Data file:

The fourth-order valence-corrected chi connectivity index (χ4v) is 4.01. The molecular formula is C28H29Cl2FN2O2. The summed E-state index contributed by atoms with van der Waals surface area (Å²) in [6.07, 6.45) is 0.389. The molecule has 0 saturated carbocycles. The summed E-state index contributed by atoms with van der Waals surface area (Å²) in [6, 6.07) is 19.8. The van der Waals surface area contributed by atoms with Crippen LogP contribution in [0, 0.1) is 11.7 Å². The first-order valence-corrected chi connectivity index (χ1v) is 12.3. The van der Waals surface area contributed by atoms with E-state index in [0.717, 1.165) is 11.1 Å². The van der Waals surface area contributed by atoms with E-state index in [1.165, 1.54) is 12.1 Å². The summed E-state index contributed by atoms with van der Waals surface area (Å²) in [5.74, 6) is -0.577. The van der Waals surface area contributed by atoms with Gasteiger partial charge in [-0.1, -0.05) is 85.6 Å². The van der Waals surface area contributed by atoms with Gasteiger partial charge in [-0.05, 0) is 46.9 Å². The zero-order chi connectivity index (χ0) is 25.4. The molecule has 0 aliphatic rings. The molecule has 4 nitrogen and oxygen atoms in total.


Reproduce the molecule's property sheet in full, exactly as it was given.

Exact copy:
The fourth-order valence-corrected chi connectivity index (χ4v) is 4.01. The molecular formula is C28H29Cl2FN2O2. The summed E-state index contributed by atoms with van der Waals surface area (Å²) in [6.07, 6.45) is 0.389. The molecule has 0 saturated carbocycles. The summed E-state index contributed by atoms with van der Waals surface area (Å²) in [6, 6.07) is 19.8. The van der Waals surface area contributed by atoms with Crippen LogP contribution in [0, 0.1) is 11.7 Å². The first-order valence-corrected chi connectivity index (χ1v) is 12.3. The van der Waals surface area contributed by atoms with E-state index in [0.717, 1.165) is 11.1 Å². The van der Waals surface area contributed by atoms with E-state index in [1.165, 1.54) is 12.1 Å². The summed E-state index contributed by atoms with van der Waals surface area (Å²) in [5.74, 6) is -0.577. The van der Waals surface area contributed by atoms with Gasteiger partial charge in [-0.1, -0.05) is 85.6 Å². The van der Waals surface area contributed by atoms with Gasteiger partial charge in [-0.05, 0) is 46.9 Å². The zero-order chi connectivity index (χ0) is 25.4. The molecule has 0 aliphatic rings. The molecule has 4 nitrogen and oxygen atoms in total.